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Jean-Claude Vrinat

 
Jean-Claude Vrinat, for more than three decades the owner and director of the Taillevent restaurant in Paris, which is regarded by many as the pinnacle of elegance in French cuisine, died Monday. He was 71.


A spokesman for the restaurant announced the death but gave no details.

Under Mr. Vrinat, Taillevent became a gastronomic benchmark by which other great Parisian restaurants are judged.

Mr. Vrinat, a slight, self-effacing man who could envelop the most nervous American guest in his warm, understated welcome, was calm on the surface but tyrannical when it came to his food, his service and his magnificent dining room.

He is the Tiger Woods of restaurateurs, a Cesar Ritz for our times, and Taillevent is his monument, wrote R. W. Apple, the New York Times correspondent who was famous for his expertise in the good life, in 2002. �Superb in all respects decor, atmosphere, welcome, service, menu, wine list it epitomizes the glory of French dining.

Mr. Vrinat, a nonchef who was known for his wine expertise, devoted almost all his life to Taillevent, which had been founded by his father, Andr, in 1946, just as Paris began its long recovery from the privations of the German occupation in World War II. The elder Vrinat opened his restaurant in the modest Hotel Worms, on the Rue St.-Georges, in the commercial Ninth Arrondissement. In 1948, he won his first star from the Michelin Guide.

Two years later he moved the restaurant into its present location at 15, rue Lamennais, in the more elegant Eighth Arrondissement, not far from the Arc de Triomphe. The building was constructed in 1852 as a residence for the Duc de Morny, the profligate half brother of the Emperor Napoleon III. Later, it served as the Paraguayan Embassy.

The restaurant received its second Michelin star in 1954, and Jean-Claude Vrinat joined his father in 1959, after working briefly elsewhere as a wine steward.

Jean-Claude Vrinat was born in 1936 at Villeneuve-l Archev que, near Chablis. He received his diploma from l cole des Hautes tudes Commerciales, a business college in Paris, in 1959. In his early days at the restaurant, he spent time as a sommelier, developing what became a passion for wine that was to inform the rest of his career.

In September 1972, he succeeded his father as owner and director of Taillevent. The following year, the restaurant was awarded its third Michelin star, an honor it held until last year when, stunning the world of haute cuisine, the guide rescinded one star.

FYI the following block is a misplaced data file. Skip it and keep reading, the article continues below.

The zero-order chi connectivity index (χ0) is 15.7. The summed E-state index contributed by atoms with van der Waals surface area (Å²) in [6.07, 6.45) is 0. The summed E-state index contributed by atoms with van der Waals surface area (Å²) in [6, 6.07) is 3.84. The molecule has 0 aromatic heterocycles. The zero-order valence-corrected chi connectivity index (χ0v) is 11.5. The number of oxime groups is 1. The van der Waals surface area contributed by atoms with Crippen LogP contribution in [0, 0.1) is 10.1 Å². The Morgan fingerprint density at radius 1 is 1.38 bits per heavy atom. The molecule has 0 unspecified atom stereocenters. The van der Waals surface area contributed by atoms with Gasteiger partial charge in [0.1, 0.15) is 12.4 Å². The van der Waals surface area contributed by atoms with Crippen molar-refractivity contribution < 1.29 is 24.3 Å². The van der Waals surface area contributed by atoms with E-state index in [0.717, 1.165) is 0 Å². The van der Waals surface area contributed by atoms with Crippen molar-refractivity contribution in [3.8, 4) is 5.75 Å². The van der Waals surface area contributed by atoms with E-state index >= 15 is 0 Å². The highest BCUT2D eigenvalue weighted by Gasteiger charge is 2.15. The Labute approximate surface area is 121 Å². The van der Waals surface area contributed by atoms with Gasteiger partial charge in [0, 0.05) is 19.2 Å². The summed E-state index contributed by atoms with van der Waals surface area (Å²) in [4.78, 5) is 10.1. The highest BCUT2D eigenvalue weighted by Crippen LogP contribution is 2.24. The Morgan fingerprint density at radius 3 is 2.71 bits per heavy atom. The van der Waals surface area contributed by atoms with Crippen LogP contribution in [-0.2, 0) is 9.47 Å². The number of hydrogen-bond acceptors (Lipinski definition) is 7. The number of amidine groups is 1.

Despite whatever private pain that might have caused him, Mr. Vrinat maintained his characteristic calm, telling any interviewer who asked that the restaurant would immediately set about correcting whatever might have been wrong.

He was more colloquial in his newsletter. When you fall off a horse, he wrote, its vitally important to get right back on.

Without ever leaving Taillevent, Mr. Vrinat extended his influence with a wine shop, Les Caves Taillevent, opened under the direction of his daughter Valrine in 1987, and a second restaurant, LAngle du Faubourg, opened in 2001.

The cooking at LAngle is a bit lighter and more innovative than the fare at Taillevent, and prices are a bit more affordable.

�My intention was not to create an annex of Taillevent, Mr. Vrinat said. The decor signals the change in emphasis; Taillevents elegance gives way to a clean contemporary look. The wine list is shorter but no less intriguing.

In 2005, he opened another wine shop in Tokyo, then in 2006 added yet another, in the Printemps department store in Paris. In the early 1990s, he took over one of Pariss most famous fish restaurants, Maison Prunier. The restaurant, an Art Deco landmark opened in 1925, had fallen on hard times and was closed in 1989. A Japanese company bought it and asked Mr. Vrinat to restore and manage it.

Mr. Vrinat was a frequent diner at his competitors restaurants in Paris and the French countryside, and he was frank about complimenting them on things he thought they were doing better than he was. He found time, now and then, to visit the United States. He celebrated Taillevents 60th anniversary two years ago with a gala dinner in his own restaurant, then followed it with a dinner at Gramercy Tavern in New York, prepared by Taillevents chefs. On other occasions, Mr. Vrinat and his brigade of chefs did dinners in New York at the Tavern on the Green and at the Four Seasons restaurant.

Taillevents home, the Palais du Morny, is also home to the Vrinat family. Mr. Vrinat began his day in his office and made a point of greeting his guests both at lunch and dinner.

His toughest job, Mr. Vrinat once said, was handling requests for reservations. About 30 letters or e-mail messages arrived each day, he said, many with money enclosed. The restaurant seats about 60 guests so that with some turnover, it serves about 160 each day.

Like his father before him, Mr. Vrinat was a restaurateur who confined himself to the front of the house.

I came along before Paul Bocuse led the chefs out of the kitchens, he would say with a grin.

When the restaurant celebrated its 60th anniversary, he observed that in its long history, Taillevent had employed only six head chefs. The current master of the Taillevent kitchens is Alain Solivrs, who follows in the conservative tradition of the famous Taillevent chefs Claude Deligne and Philippe Legendre.

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